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The Business Lawyer - August 2008, vol. 63, no 4; Void or Voidable?--Curing Defects in Stock Issuances Under Delaware Law
63(4): 1153 - 1186 (August 2008)
This Article explains the different meanings of backdating, explores the reasons why it is difficult to distinguish legitimate backdating from improper backdating, examines the impact of disclosure on the propriety of backdating, and develops an analytical approach to assisting business lawyers in wrestling with the difficult situations most will confront in their daily practices. By illuminating the subject, it is hoped that this Article will being a much needed dialogue about backdating.
63(4): 1187 - 1221 (August 2008)
Practitioner literature and bar association reports frequently exhorts lawyers and clients to use “cost-benefit analysis” (“CBA”) to answer important questions about third-party closing opinion practice, including whether to have an opinion in a given transaction at all. Yet, this literature rarely considers seriously what is meant by “cost-benefit analysis” or whether it is in fact an appropriate decision tool in this context. This article fills that gap by examining with CBA can – and cannot – do for third-party closing opinion practice. Among its benefits, CBA should help to orient discussions about whether to have a closing opinion around an opinion’s economic and informational value rather than claims that an opinion is (or is not) “traditional” or “market” in a particular context. But CBA is an imperfect tool. Cost-benefit analysis can be manipulated to mask costs or to exaggerate benefits. More fundamentally, CBA may treat ethically questionable practices as cost-justified and may fail to account for certain important professionalizing benefits of closing opinion practice. The Article suggests ways that CBA can and cannot help to improve closing opinion practice.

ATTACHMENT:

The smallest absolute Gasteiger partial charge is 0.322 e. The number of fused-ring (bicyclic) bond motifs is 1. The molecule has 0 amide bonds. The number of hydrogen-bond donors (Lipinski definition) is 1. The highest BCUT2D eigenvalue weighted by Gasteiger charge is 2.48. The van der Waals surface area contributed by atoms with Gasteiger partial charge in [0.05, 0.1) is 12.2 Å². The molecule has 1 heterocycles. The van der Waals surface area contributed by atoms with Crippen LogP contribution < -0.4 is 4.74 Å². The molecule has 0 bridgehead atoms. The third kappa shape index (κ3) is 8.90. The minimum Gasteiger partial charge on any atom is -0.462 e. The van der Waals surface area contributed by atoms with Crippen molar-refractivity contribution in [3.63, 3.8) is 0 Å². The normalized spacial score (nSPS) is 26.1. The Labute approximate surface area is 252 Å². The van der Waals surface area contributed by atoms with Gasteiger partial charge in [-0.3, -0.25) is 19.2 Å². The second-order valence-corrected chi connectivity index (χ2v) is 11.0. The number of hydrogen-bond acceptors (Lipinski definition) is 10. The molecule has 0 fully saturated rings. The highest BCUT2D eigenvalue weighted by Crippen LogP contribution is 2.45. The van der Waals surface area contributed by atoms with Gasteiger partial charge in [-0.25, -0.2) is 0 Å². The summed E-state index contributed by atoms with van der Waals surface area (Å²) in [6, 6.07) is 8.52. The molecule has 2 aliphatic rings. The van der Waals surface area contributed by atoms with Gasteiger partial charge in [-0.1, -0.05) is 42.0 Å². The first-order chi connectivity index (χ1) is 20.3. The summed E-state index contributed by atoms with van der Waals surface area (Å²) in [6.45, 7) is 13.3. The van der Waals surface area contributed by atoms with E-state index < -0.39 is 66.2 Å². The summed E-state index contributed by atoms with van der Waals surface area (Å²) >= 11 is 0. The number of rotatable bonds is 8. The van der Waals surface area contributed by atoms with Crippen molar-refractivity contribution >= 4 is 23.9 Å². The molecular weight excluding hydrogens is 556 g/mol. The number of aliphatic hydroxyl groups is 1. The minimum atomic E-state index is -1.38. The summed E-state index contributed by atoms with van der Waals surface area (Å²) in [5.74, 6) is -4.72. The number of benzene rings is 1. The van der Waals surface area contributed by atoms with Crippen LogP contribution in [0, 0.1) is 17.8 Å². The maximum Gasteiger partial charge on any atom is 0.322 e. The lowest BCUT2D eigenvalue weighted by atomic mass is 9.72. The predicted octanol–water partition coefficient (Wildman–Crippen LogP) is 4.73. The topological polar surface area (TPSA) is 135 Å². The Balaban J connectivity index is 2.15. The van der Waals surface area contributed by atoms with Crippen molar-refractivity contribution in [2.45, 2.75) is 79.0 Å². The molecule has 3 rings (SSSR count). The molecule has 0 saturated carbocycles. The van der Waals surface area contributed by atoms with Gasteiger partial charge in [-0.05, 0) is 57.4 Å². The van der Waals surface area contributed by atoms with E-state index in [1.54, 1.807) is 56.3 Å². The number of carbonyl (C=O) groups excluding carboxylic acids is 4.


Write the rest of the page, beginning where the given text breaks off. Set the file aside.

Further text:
63(4): 1223 - 1241 (August 2008)
Under the Uniform Securities Act (a version of which has been enacted by most states), an entity that sells securities in violation of the Act is potentially liable to investors under the Act’s civil remedies provisions. Directors, officers, partners, controlling persons, and others associated with the entity at the time of the sale are also potentially liable, jointly and severely with each other and the entity, solely on account of their affiliation with the entity. While the Act entitles these “derivative liability” defendants to assert an affirmative defense is narrowly drafted, and courts have interpreted the defense strictly. This Article examines the decisions in which courts have interpreted the “reasonable care” defense, in particular the November 2007 opinion of the Indiana Supreme Court in Lean v. Reed, and ends by recommending securities law compliance policies and procedures that entities selling securities in Uniform Securities Act states might consider adoption to assist their associated and affiliated persons in managing the risk of potential personal liability.
63(4): 1243 - 1274 (August 2008)
Despite the marked increase in high-profile FCPA enforcement activity, it remains unsettled whether the FCPA’s definition of “foreign official” includes employees of foreign companies that are owned or controlled by those companies’ governments. This is an issue that transnational companies face daily in determining how to proceed in foreign jurisdictions. The definition of “foreign official” does not explicitly include such employees, nor does it define what constitutes state ownership or control. The U.S. DOJ and the U.S. SEC have interpreted the definition to include employees of foreign state-owned or controlled entities, but is this interpretation correct? This Article examines the origin of the FCPA’s definition of “foreign official,” considers the definition in light of other U.S. statues involving foreign officials and the OECD Anti-Bribery Convention, and analyzes the impact of the DOJ and SEC’s interpretation has had on foreign business transactions. The Article recommends that the DOJ and SEC provide more guidance in this critical area and further harmonize the U.S. anti-corruption standards with those already used by many of the signatory countries of the OECD Anti-Bribery Convention.